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Letters to the editor: Abusers continue to abuse victims; Silent casualties

Recognize, Assist, Include, Support, and Engage (RAISE) Family Caregivers Act


During National Family Caregivers Month, we recognize the impact of caregiving and honor the more than 15 million Americans caring for someone with Alzheimer's. In the past year, these caregivers provided an estimated 18.2 billion hours of care valued at over $230 billion.

I am one of those caregivers. I have been a professional and personal caregiver for many people with dementia. It can be very stressful and challenging going through the journey of watching loved ones change daily through this devastating disease.

Importantly, Congress is currently considering legislation that would provide much needed support to our nation's family caregivers—the Recognize, Assist, Include, Support, and Engage (RAISE) Family Caregivers Act (S. 1028/H.R. 3759). Endorsed by the Alzheimer's Association and the Alzheimer's Impact Movement, the RAISE Family Caregivers Act would facilitate the creation of national strategy to address the many issues facing caregivers, including education and training, long-term services and supports, and financial stability and security.

In September, the Senate unanimously passed the Act, sending a clear message of support to our nation's family caregivers. I am thankful for Senators Johnson and Baldwin for supporting the RAISE Family Caregivers Act. It is now time for the House of Representatives to take the same action and pass the RAISE Family Caregivers Act. Please join me in asking Rep. Duffy for his support.

Jackie Waalen

New Richmond

Abusers continue to abuse victims


A study of over 1,500 abusers and hundreds of their victims shows that abusers fare better in psychological testing than the victims do. In a domestic relationship, the abuser is controlling, manipulative, feels he is entitled, is disrespectful, and has a unifying principle in his attitude of ownership.

Because of the distorted perceptions of the abuser, he thinks he's the victim and is very skilled at twisting his descriptions of events to make it look as though he is the victim. Abusers are typically charming and persuasive. Batterers can be on "good" behavior for extended periods of time when it benefits them. The problem is that abusers fool guardian ad litems and court officials.

The abuser commonly accuses the victim of having mental health problems. He is very comfortable lying after years of practice and can sound believable when making false statements. Courts tend to fail to look closely at the facts because of his charm. Because of trauma, the victim may seem disjointed which makes the evaluator think the victim is the source of the problems, It works to the abuser's advantage when the victim does not want communication between them which is the best thing for the victim and their children. There is no way for a victim to avoid criticism and suspicion and the abuser uses this to his advantage.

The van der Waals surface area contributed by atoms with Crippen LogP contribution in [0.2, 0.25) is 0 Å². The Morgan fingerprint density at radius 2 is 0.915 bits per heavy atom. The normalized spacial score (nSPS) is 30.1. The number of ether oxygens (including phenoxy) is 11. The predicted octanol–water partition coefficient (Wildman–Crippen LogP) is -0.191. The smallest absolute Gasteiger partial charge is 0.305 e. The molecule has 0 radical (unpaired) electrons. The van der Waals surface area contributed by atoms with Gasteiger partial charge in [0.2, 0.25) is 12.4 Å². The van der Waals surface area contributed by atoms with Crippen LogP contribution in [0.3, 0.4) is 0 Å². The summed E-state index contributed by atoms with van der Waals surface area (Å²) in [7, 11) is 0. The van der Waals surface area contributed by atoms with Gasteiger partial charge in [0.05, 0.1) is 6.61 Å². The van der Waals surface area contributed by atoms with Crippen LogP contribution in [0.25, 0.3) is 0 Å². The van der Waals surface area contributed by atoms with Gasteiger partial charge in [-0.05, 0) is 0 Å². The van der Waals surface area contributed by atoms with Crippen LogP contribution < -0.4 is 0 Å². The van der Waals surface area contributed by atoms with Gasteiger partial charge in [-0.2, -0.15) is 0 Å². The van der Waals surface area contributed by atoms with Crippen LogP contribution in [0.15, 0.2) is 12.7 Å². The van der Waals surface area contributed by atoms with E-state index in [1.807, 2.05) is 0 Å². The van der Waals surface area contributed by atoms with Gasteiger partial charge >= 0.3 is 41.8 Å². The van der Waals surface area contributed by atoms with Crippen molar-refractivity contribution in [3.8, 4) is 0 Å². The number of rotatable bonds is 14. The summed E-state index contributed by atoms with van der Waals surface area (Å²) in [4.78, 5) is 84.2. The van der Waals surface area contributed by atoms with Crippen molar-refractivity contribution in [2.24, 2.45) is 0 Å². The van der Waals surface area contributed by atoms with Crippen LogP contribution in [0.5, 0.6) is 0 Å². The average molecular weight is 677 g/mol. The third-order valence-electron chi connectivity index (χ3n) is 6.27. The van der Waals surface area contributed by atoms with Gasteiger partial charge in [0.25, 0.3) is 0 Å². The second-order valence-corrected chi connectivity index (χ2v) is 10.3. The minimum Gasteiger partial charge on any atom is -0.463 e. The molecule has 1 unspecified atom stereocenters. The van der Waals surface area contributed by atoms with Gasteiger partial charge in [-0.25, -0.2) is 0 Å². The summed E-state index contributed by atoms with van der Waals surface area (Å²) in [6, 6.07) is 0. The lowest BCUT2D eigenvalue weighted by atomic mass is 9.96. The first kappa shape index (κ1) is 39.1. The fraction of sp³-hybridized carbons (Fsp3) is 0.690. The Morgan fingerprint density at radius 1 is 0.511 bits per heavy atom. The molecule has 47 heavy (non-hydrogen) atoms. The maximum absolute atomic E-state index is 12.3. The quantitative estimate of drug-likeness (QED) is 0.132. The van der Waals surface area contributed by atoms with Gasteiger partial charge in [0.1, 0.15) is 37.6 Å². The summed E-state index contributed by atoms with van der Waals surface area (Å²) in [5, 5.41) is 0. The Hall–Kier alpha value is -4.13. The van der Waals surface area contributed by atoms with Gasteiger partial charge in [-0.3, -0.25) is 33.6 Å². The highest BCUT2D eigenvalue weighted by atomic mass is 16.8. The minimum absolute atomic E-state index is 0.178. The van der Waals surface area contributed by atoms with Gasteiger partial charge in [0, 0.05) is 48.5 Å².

Studies have shown that 50 to 70 percent of men who use violence against their partners are physically abusive to their children as well. The abuse to the primary caretaker is a form of emotional abuse of the children in itself. A bigger danger is that children are particularly vulnerable psychologically because they are already scarred by violence that they have observed or experienced. If the abuser has a history of sexual assaults against the mother, there is an increased risk of sexual abuse of the children and increased physical danger.

The legal system needs to be informed on the ways abusers continue to abuse victims and their children. It's time we protect the victims and children instead of giving them visitation with the abuser.

Darlene Bochman


Silent casualties


Can you see us? Can you hear us? We are the silent casualties, the ones trying in vain to protect our children in the face of a system so hopeless and twisted that hope seems elusive.

We will die for our children, to give them one home, one stability, so they don't have to go back and forth between one parent and another, constantly wondering what way is up or down. You see, my child is hit by her father, and alcohol reigns supreme. I am only a possession, too worthless to do anything but serve the husband and master. And yet I stay.

Why? Because if I leave, as social services and the police advise, the court system will only place my child back in that dark home in the name of parental equality. But what about my child's right to live without fear? What about her little voice, her future? So I shut up and survive, because to talk about what goes on in that house will make me sound twisted, demented, and unstable.

I do not have proof of every verbal, emotional, and sexual assault that slowly kills your inner being until you are nothing more than a shell. But I must stay, for to leave is to place my child back in that home without me to protect her, to be a buffer from the worst of the hell.

Is there anyone to help? Is there anyone to hear? Is there anyone to see? Don't just offer words of condolence. Give us hope. Give us freedom. Give us a future. Or we won't be seen, for we truly are silent casualties. By the time help is there, it will be too late. Will you please see us Commissioners? Judges? Guardian ad Litems? We are desperate for hope.

F. and Mary York